To experience the Open 195’s signature feature, stand at the transom, pull two slide bolts and let go. Passengers are sure to “oooh” at the sight of the transom gently dropping to horizontal, which creates a couple more feet of usable space. The Tailgate is clad in gray Marine Mat, which provides a soft, foot-friendly surface that has a high non-skid factor. When deployed, the tailgate gives anglers a place to stand or sit and cast, or passengers can simply lounge with their feet in the water. It also provides an open invitation to dive in, although getting back aboard requires flipping the Tailgate up to access the boarding ladder that’s on the swim platform, unless buyers purchase the optional boarding ladder for $340. Of course, more fit folks can lift and twist themselves onto the deployed Tailgate without a ladder, since it’s low enough to the water. Swimmers will appreciate the grabrail to hang on to while they’re still in the water.
Powering the Scarab Open 195 is a single Rotax 1503 1.5L three-cylinder engine, sourced from BRP, the parent company of Sea-Doo. The decision to use this proven power plant rather than start from scratch to build one in-house was a good one. Countless boaters spending countless hours flogging this mighty but small engine, often at wide-open throttle, have confirmed its reliability. There are two available power variations of the 1503. The first is a supercharged SC model that Scarab posts as having 200 hp. The other is the supercharged HO version that has an external intercooler and produces 250 hp. The latter powered our test boat.
During our test, there were four buffet-loving Americans on board, which is two more than usual, but it gave us a more real-world look at what to expect. The supercharger kicked in immediately and the Open 195 took off quickly and planed in four seconds with little bowrise. Time to 25 mph was 8.5 seconds, and it reached a top speed of 40.2 mph. Although Rotax puts the horsepower of the two 1503 variants closer together than Scarab (207 hp vs. 244 hp), I can’t recommend anything less than the max power for this model. The boat is built for fun, so it will be $1,799 well spent.
Taking control is easy thanks to a drive-by-wire system that ensures smooth shift and throttle control. The Info Center has both analog and digital displays, and the speedometer is GPS-based, so it delivers accurate info, which is a big plus for waterskiing. A worthy option is the Digital Speed Control Package, which includes a variety of enhancements. Eco Mode limits engine torque, which ensures the best fuel economy possible. Cruise Mode lets the driver hold a steady speed that can be tweaked by bumping a toggle switch up and down. Probably its coolest feature is Ski Mode. With it, drivers can set their terminal speed and control the ramp, or rate of acceleration, with six different gradients. This is important because the acceleration on a jetboat can be pretty abrupt, especially for younger skiers. For drivers used to “regular” boats, docking can be a challenge, but Scarab makes it really easy with Docking Mode, which, when engaged, limits the throttle to 3500 rpm and spreads it out over the entire throw of the shift lever, allowing drivers to make small, precise corrections. The Rotax pump is always circulating water, so when the Scarab is in neutral, the boat will still turn at the spin of the wheel. A cool trick: drivers can spin the 195 on its axis when it’s in neutral.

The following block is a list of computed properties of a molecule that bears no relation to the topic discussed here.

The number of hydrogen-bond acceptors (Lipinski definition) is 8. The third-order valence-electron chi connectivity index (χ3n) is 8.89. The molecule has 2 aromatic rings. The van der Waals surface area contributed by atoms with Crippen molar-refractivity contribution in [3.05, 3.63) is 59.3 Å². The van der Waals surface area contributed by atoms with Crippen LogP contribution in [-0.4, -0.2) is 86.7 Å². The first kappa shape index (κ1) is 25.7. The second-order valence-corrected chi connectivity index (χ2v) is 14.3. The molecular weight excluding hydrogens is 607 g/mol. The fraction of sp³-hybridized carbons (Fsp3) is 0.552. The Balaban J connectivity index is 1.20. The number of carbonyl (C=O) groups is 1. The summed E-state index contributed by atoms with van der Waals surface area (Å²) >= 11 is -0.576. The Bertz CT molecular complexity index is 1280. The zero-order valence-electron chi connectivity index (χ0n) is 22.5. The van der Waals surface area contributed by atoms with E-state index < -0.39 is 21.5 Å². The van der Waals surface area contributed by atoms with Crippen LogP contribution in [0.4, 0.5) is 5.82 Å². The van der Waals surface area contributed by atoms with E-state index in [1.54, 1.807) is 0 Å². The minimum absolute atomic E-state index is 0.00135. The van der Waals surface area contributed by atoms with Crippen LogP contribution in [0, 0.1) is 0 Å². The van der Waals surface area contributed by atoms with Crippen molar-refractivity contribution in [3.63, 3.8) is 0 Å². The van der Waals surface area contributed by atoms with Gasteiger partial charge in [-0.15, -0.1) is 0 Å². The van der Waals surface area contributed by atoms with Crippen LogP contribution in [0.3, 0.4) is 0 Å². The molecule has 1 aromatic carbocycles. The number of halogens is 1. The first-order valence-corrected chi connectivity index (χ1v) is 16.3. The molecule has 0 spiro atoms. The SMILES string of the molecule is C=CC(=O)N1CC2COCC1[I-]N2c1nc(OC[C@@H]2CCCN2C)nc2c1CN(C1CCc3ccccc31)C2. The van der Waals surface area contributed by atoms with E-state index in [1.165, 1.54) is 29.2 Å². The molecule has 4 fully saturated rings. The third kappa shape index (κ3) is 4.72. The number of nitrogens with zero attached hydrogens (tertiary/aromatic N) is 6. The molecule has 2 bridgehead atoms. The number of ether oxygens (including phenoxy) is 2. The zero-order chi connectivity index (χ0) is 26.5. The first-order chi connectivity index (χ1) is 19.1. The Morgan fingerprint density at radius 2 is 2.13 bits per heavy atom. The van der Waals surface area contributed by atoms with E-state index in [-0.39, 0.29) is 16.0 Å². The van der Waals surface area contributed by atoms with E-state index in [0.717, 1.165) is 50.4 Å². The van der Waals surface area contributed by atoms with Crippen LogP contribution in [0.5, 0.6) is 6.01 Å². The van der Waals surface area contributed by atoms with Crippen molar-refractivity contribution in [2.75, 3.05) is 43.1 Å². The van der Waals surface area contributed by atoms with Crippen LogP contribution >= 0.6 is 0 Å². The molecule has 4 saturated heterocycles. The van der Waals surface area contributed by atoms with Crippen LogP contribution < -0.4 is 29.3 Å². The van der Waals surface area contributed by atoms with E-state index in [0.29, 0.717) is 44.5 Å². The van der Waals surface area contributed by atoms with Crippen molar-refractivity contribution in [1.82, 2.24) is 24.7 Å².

The fun of having a jetboat such as the Scarab Open 195 is the ability to turn really sharply. When I cranked the Open 195 hard-over at speed, the reaction was immediate and we were able to nearly swap ends, though the speed tended to bleed off quickly with four people on board.
We tested two versions: the Open 195 and the Open 195 Fish. Buyers can order a number of fishing options on the Open 195 (e.g., three types of rod holders and a baitwell), but if fishing is a primary activity, the 195 Fish is the way to go. The MSRP is $1,098 higher for the Fish model ($31,250 vs. $32,348), but in addition to the standard rod holders and baitwell, a number of options are available that aren’t on the Open 195, including fore and aft fishing seats ($600).
Scarab describes this boat as an SUB (Sport Utility Boat), and its functionality as a multitask platform is enhanced by the addition of a T-top ($2,467), which provides a high tow point that can handle 1,800 pounds of force and serves as a place for clamp-on rod holders ($467). Plus, it provides shade with its canvas awning. Cranking two twist knobs lowers the T-top for storage or ducking under low bridges.
The Open 195 has a center console design, but what’s unusual is the pair of flip-up jumpseats on either side, providing four-abreast seating. In front of the center console is another jumpseat with twin bow benches. The boat has a passenger capacity of eight, and there’s more than enough seating for all.
Scarab provides many options for customizing the Open 195. The extra-tall helm includes an incredible amount of real estate for adding electronics, and Scarab offers a 9-inch Raymarine GPS/fishfinder for $1,500, but there is space for even larger displays. An unusual feature for a sub-19-foot boat is the flip-up forward section of the helm, which raises to expose a changing station/head compartment. A worthy addition is the pumpout head, for $313.
To beef up seating and sunning comfort, opt for the stern seating pad ($300) and the three-piece bow cushion set ($833). Another comfort enhancement is the full cockpit Marine Mat padding with the Scarab logo, for $1,060. For entertaining, add a cockpit table for $307.
A stern ski tow is standard, but if wakeboarding is in the picture, add board racks on the optional T-top for $600. To beef up the wake, a Wake Blast System is available for $1,033. Unlike most boat companies, Scarab includes a custom trailer as part of the standard package.